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A Blog on Wndows Server and Microsoft Exchange by Thomas Pätzold

Advanced Mailboxstatistics

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As an administrator of a large Exchange System you have configured a mailboxquota for each mailbox. But the interesting question is what is the ratio between the configured quota and the used mailboxstore. In order to get this value you have to create your own Windows Powershell function.

The following function enumerates all data and stores it in a custom object. So you are able to work with this object.

function get-mailboxquotausage {
<#
.SYNOPSIS
	This function enumerates the configured quota and used mailboxstore for each mailaddress
	of a maildomain. The user is able to specify the maildomain as a parameter to this function.
.DESCRIPTION
	This script enumerates all mailaddresses from one primary maildomain. Displayname, primary SMTP address, prohibit send quota and the used mailboxstore are displayed.
.PARAMETER Maildomain
	This parameter specifies the maildomain this function will work on.
.EXAMPLE
	get-mailboxquotausage -maildomain aixtest.de
	
	Description
	===========
	This command will show the displayname, primary SMTP address, prohibit send quota and used mailboxstore for the domaine @aixtest.de
	
.EXAMPLE
	get-mailboxquotausage -maildomain aixtest.de | select displayname, @{label="size (MB)"; expression={"{0,0:N0}" -f $_.size}}, @{label="quota (MB)"; expression={"{0,0:N0}" -f $_.quota}}
	

	Description
	============
	This command will show the displayname, primary SMTP address, prohibit send quota and used mailboxstore for the domaine @aixtest.de.
	The displayed values will be displayed with a decimal point according to the configured language setting.
#>




[CmdletBinding()]
param([Parameter(Mandatory=$True, ValueFromPipeline=$True)][string]$maildomain)

begin {
}


process{
$delete = 0
$result = @()
$users=get-mailbox |? {$_.primarysmtpaddress -like "*$maildomain*"}

foreach ($user in $users) {

	$userstats=Get-MailboxStatistics $user 

	$obj=new-object psobject
	$obj = @{}
	$obj.add("Displayname", $user.displayname)
	$obj.add("Mailaddress", $user.primarysmtpaddress)
	write-host $user.primarysmtpaddress
	if (-not $user.prohibitsendquota.isunlimited) {
		$obj.add("Quota", ($user.prohibitsendquota.value.toMB()))
	} else {
		$obj.add("Quota", "unlimited")
	}
	$obj.add("Size", ($userstats.totalitemsize.value.toMB()))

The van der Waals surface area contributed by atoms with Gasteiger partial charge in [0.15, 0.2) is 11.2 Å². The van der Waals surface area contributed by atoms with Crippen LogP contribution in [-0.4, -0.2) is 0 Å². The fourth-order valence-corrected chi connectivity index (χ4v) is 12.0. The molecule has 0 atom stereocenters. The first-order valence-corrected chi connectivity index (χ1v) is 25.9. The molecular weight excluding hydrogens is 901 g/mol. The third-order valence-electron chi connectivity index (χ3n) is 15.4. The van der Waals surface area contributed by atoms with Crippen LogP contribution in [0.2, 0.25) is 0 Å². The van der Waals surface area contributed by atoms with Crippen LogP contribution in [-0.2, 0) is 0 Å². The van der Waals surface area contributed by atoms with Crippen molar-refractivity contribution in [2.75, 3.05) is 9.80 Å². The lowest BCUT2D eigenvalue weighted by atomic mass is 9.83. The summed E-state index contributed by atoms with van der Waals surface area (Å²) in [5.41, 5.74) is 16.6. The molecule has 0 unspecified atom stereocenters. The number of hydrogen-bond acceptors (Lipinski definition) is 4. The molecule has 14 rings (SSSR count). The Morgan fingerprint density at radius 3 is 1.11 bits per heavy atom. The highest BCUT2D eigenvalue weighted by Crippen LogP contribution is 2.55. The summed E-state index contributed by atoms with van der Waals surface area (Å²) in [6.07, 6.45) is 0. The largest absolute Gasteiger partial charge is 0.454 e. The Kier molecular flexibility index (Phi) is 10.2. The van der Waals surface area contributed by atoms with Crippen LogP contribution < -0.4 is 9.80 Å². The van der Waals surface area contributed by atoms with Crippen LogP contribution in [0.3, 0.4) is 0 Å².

$result += new-object -type PSObject -Property $obj
}
$result
}

end{}

}

Written by Thomas Pätzold

January 28, 2013 at 9:40 pm

UNIX2DOS using Powershell

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Today I was asked to convert a file from the UNIX fileformat to the DOS fileformat.
As you probably know the format is different in the last character of each line. The DOS format ends with a carriage return (Cr) line feed (Lf) character whereas the UNIX format uses the line feed (Lf) character.
So this is a very simple task using Powershell

get-content <filename> |% {$_.replace("`n", "`r`n")} | out-file -filepath <new filename>

Remember the “%” means foreach-object. So this oneliner runs through the whole file and replaces the Lf with the CrLf character.

If you need a solution to use in a pipeline like the UNIX2DOS Unix command write a function that accepts the input from pipeline. The function looks like

function unix2dos{
param([Parameter(Mandatory=$true, ValueFromPipeline=$True)][String]$line)
begin {}
process {
$result = [string]$line.replace("`n","`r`n")
$result
}
end {}
}

Call this function like:

get-content <filename> | unix2dos | out-file -filepath <new filename>

If you put this function in your Powershell profile, you are able to use is anytime anywhere.

Written by Thomas Pätzold

January 21, 2013 at 9:59 pm

Update Exchange 2010 Infrastructure

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If you are running an Exchange environment, it is necessary to plan the upgrade process of both the operating system and the Exchange system carefully in order to prevent data loss.

In order to do this you have to follow the steps below:

  • Virus scan tool, monitoring and Backup
    • First of all you have to check the prerequisits of the other software components such as the virusscanner, monitoring client or backup client. After you have assured that the components you use are working properly with the installed update you should start the upgrade process.
  • CAS Server
    • After you checked the prerequitsits you are able to start the upgrade process of your Exchange Environment. First of all you should start with the internet-facing Client Access Server roles. After this you can start the upgrade process of the intranet Client Access Server. During the upgrade process it might be possible that not all clients are able to connect to the infrastructure. In order to improve this you should consider using an hardware load balancing system.
  • HUB Server
    • After upgrading the Client Access Server you should upgrade your HUB Servers next.
  • Mailboxserver